The Peter Drucker  phrase “If you can’t measure it, you can’t manage it” has been around in management training manuals for decades.  With some dissenting views, it is widely accepted if not as a business truism,  certainly as  a useful guideline and management tool.

In career management what is also gaining credibility is the line “If you can’t measure it – don’t mention it.”

I’m a big subscriber to that philosophy.


We are seeing a convergence between the marketing techniques usually associated with entrepreneurs and businesses with individual self promotion (in biz patois Personal Branding)  with the the same measurable values starting to become applicable. Many balk  at this shift,  feeling that people are becoming commoditized.  But are they really? All this really involves is simply a move from a task and chronology mindset, to a result, achievement and skills focus.

Just as we don’t care about the detail of the business process for any organisation,  we are also starting to expect the same approach on individual resumes and profiles.  We don’t care how smart phones are made. We just want to know what they can do for us. When we  buy jars and tubes of emulsified chemicals from L’Oreal, we buy products that are hopefully going to  magically transform us – even if it’s only in our imagination. We are buying the added value. Why? Because we are worth it.

The management accountant who produces monthly reports and forecasts using Bex Analyser and Excel would be better placed telling us what he used that information for,  rather than describing the  detail of the routine task.  If this can be followed with a metric and results so much the better.

If you are “young and dynamic”  I need to know what difference that will make to an organisation. If it means you have just graduated  at the top of your class with the most up to date mathematical models to support faster analysis of business processes, at your finger tips. Tell me that.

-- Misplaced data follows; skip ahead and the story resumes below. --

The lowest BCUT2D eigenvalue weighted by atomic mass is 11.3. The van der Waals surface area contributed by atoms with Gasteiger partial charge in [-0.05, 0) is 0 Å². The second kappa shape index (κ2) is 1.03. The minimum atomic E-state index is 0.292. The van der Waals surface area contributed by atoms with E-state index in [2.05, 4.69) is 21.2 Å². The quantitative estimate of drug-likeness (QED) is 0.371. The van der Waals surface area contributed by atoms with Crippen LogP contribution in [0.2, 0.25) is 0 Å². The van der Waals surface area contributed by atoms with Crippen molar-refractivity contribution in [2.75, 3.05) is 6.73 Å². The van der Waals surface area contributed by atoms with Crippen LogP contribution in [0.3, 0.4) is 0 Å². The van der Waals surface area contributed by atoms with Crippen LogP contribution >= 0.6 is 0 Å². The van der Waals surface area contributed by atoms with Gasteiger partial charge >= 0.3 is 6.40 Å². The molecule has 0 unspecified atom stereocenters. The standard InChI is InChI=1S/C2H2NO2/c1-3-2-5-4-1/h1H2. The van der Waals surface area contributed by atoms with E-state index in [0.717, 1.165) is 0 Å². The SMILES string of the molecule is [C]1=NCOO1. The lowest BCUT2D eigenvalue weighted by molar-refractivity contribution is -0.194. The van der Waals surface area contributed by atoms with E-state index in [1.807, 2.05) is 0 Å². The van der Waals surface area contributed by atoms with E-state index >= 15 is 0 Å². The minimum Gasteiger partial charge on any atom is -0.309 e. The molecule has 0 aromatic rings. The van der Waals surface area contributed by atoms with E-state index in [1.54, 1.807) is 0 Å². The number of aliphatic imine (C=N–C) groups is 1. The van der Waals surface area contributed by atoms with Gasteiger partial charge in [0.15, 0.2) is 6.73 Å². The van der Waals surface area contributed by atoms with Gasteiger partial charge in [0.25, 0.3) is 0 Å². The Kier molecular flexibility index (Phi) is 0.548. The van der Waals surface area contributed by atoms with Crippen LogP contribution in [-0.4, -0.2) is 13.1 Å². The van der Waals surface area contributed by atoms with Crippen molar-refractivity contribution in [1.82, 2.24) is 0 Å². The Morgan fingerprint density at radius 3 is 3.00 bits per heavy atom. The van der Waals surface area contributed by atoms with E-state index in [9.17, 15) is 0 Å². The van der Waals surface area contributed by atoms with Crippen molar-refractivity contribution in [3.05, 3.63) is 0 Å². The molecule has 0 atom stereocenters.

These are just two conversations I had this week alone.

Forget cute, metrics matter!

Very often people are so focused on being cute, zany or idiosyncratic that their message becomes simply verbiage and we have no idea at all what they mean.  I am highly literate so always recognise the individual words,   but sometimes I have no clue what the person actually does in a joined up sentence. “Effective change agent,  crisis manager,  business turn around leader.”  A crisis could be a merger, takeover or a blocked loo.  What sorts of businesses, crises and changes? What were the outcomes? Can this person do that for us, is the over-riding question of any employer.  If it’s not clear and the question has to be asked,  the risk of losing the reader (me) has already increased. I have the attention span of a gnat. And I am slow!

Just as when we buy a lap- top we will want to have some information on the basic features (weight, operating system, colours, memory, hard drive etc)  the main questions will be centred around what value that lap- top can add,  how we can benefit from it and how we can best use it for our own purposes.

Job search processes are no different. If a computer had a “buy this computer”   sign on it, wouldn’t you ask “Why? What will it do for me? ”

Candidates are no different.

Radio Interview with Mary van de Wiel – The Art of Career Transition

Mary van de Wiel alias "Van"

Mary van de Wiel alias “Van”

This is yet another illustration of the power of social media with an introduction from long time Twitter connection @CareerSherpa  Hannah Morgan to   Mary van de Wiel, Brand Anthropologist,  creator of NY Brand Lab & Brand Audits and  of Zing Your Brand.  .

As CEO, Brand Anthropologist at The NY Brand Lab and, a NY-based consultancy, workspace & lab, Van helps entrepreneurs, start-up CEOs and business leaders recognize themselves so others can.   With a strong background in advertising as a high-profile Creative Director she has  many corporate successful campaigns under her belt.

Van invited me to an intercontinental radio interview yesterday!  She is a skilled interviewer and the time flew.  We had great fun and lots of useful tips emerged from our dialogue.

So  what does Personal Branding mean to the job seeker or a person in transition?  I wondered if  I dare tell  Mary, a noted Brand Anthropologist,  that I hate the phrase and the first thing I do in my coaching programme is de-mystify it and make the process accessible !